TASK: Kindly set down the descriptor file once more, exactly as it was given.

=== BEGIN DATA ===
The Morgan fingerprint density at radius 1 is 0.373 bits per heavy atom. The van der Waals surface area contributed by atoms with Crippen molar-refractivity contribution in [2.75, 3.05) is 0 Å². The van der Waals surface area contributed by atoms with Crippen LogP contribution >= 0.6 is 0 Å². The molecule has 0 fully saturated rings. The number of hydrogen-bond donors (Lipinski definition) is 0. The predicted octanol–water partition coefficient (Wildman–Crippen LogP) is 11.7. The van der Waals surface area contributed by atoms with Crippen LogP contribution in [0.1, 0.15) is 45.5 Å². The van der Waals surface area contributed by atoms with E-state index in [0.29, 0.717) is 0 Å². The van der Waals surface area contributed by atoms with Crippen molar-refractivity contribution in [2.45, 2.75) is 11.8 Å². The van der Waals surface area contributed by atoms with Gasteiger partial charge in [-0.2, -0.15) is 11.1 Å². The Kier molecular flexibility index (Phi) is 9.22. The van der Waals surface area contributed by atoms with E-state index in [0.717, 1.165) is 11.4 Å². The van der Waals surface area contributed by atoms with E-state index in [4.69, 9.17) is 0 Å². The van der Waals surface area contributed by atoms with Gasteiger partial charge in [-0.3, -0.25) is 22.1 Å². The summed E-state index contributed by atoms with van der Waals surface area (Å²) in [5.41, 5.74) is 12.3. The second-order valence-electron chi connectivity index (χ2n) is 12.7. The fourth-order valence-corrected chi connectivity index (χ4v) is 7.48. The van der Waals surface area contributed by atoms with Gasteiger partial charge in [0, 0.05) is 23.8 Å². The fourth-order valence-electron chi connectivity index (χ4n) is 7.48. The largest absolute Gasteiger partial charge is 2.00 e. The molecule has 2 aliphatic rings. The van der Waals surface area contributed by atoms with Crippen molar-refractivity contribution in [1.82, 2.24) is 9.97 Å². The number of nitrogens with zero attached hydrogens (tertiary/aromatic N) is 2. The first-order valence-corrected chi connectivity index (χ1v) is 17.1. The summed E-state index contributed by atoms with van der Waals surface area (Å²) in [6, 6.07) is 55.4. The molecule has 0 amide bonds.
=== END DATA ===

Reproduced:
The Morgan fingerprint density at radius 1 is 0.373 bits per heavy atom. The van der Waals surface area contributed by atoms with Crippen molar-refractivity contribution in [2.75, 3.05) is 0 Å². The van der Waals surface area contributed by atoms with Crippen LogP contribution >= 0.6 is 0 Å². The molecule has 0 fully saturated rings. The number of hydrogen-bond donors (Lipinski definition) is 0. The predicted octanol–water partition coefficient (Wildman–Crippen LogP) is 11.7. The van der Waals surface area contributed by atoms with Crippen LogP contribution in [0.1, 0.15) is 45.5 Å². The van der Waals surface area contributed by atoms with E-state index in [0.29, 0.717) is 0 Å². The van der Waals surface area contributed by atoms with Crippen molar-refractivity contribution in [2.45, 2.75) is 11.8 Å². The van der Waals surface area contributed by atoms with Gasteiger partial charge in [-0.2, -0.15) is 11.1 Å². The Kier molecular flexibility index (Phi) is 9.22. The van der Waals surface area contributed by atoms with E-state index in [0.717, 1.165) is 11.4 Å². The van der Waals surface area contributed by atoms with E-state index in [4.69, 9.17) is 0 Å². The van der Waals surface area contributed by atoms with Gasteiger partial charge in [-0.3, -0.25) is 22.1 Å². The summed E-state index contributed by atoms with van der Waals surface area (Å²) in [5.41, 5.74) is 12.3. The second-order valence-electron chi connectivity index (χ2n) is 12.7. The fourth-order valence-corrected chi connectivity index (χ4v) is 7.48. The van der Waals surface area contributed by atoms with Gasteiger partial charge in [0, 0.05) is 23.8 Å². The fourth-order valence-electron chi connectivity index (χ4n) is 7.48. The largest absolute Gasteiger partial charge is 2.00 e. The molecule has 2 aliphatic rings. The van der Waals surface area contributed by atoms with Crippen molar-refractivity contribution in [1.82, 2.24) is 9.97 Å². The number of nitrogens with zero attached hydrogens (tertiary/aromatic N) is 2. The first-order valence-corrected chi connectivity index (χ1v) is 17.1. The summed E-state index contributed by atoms with van der Waals surface area (Å²) in [6, 6.07) is 55.4. The molecule has 0 amide bonds.